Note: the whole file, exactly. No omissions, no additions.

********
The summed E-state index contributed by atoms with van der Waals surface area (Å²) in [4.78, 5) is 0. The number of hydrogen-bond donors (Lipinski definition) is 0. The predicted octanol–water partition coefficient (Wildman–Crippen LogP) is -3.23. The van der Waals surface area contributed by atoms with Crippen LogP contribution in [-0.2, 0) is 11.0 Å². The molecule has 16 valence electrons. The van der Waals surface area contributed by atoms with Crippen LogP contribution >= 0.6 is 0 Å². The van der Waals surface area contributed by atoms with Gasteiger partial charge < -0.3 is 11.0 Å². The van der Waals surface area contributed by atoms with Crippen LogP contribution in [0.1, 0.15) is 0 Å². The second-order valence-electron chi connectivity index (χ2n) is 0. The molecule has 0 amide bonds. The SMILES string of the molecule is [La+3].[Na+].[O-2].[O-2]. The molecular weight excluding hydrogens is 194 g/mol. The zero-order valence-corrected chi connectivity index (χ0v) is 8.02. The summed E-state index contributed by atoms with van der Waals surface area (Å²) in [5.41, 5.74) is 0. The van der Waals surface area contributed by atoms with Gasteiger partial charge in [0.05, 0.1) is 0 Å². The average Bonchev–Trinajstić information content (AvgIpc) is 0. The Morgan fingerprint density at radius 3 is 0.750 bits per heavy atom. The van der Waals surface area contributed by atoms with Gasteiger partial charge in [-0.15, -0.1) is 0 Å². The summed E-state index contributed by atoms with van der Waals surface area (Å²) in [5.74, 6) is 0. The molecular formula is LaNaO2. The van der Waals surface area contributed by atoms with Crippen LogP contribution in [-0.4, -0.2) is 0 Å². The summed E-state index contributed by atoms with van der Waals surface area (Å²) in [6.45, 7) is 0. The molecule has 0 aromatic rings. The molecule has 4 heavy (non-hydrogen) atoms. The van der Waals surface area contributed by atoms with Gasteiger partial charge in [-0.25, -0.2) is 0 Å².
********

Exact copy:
The summed E-state index contributed by atoms with van der Waals surface area (Å²) in [4.78, 5) is 0. The number of hydrogen-bond donors (Lipinski definition) is 0. The predicted octanol–water partition coefficient (Wildman–Crippen LogP) is -3.23. The van der Waals surface area contributed by atoms with Crippen LogP contribution in [-0.2, 0) is 11.0 Å². The molecule has 16 valence electrons. The van der Waals surface area contributed by atoms with Crippen LogP contribution >= 0.6 is 0 Å². The van der Waals surface area contributed by atoms with Gasteiger partial charge < -0.3 is 11.0 Å². The van der Waals surface area contributed by atoms with Crippen LogP contribution in [0.1, 0.15) is 0 Å². The second-order valence-electron chi connectivity index (χ2n) is 0. The molecule has 0 amide bonds. The SMILES string of the molecule is [La+3].[Na+].[O-2].[O-2]. The molecular weight excluding hydrogens is 194 g/mol. The zero-order valence-corrected chi connectivity index (χ0v) is 8.02. The summed E-state index contributed by atoms with van der Waals surface area (Å²) in [5.41, 5.74) is 0. The van der Waals surface area contributed by atoms with Gasteiger partial charge in [0.05, 0.1) is 0 Å². The average Bonchev–Trinajstić information content (AvgIpc) is 0. The Morgan fingerprint density at radius 3 is 0.750 bits per heavy atom. The van der Waals surface area contributed by atoms with Gasteiger partial charge in [-0.15, -0.1) is 0 Å². The summed E-state index contributed by atoms with van der Waals surface area (Å²) in [5.74, 6) is 0. The molecular formula is LaNaO2. The van der Waals surface area contributed by atoms with Crippen LogP contribution in [-0.4, -0.2) is 0 Å². The summed E-state index contributed by atoms with van der Waals surface area (Å²) in [6.45, 7) is 0. The molecule has 0 aromatic rings. The molecule has 4 heavy (non-hydrogen) atoms. The van der Waals surface area contributed by atoms with Gasteiger partial charge in [-0.25, -0.2) is 0 Å².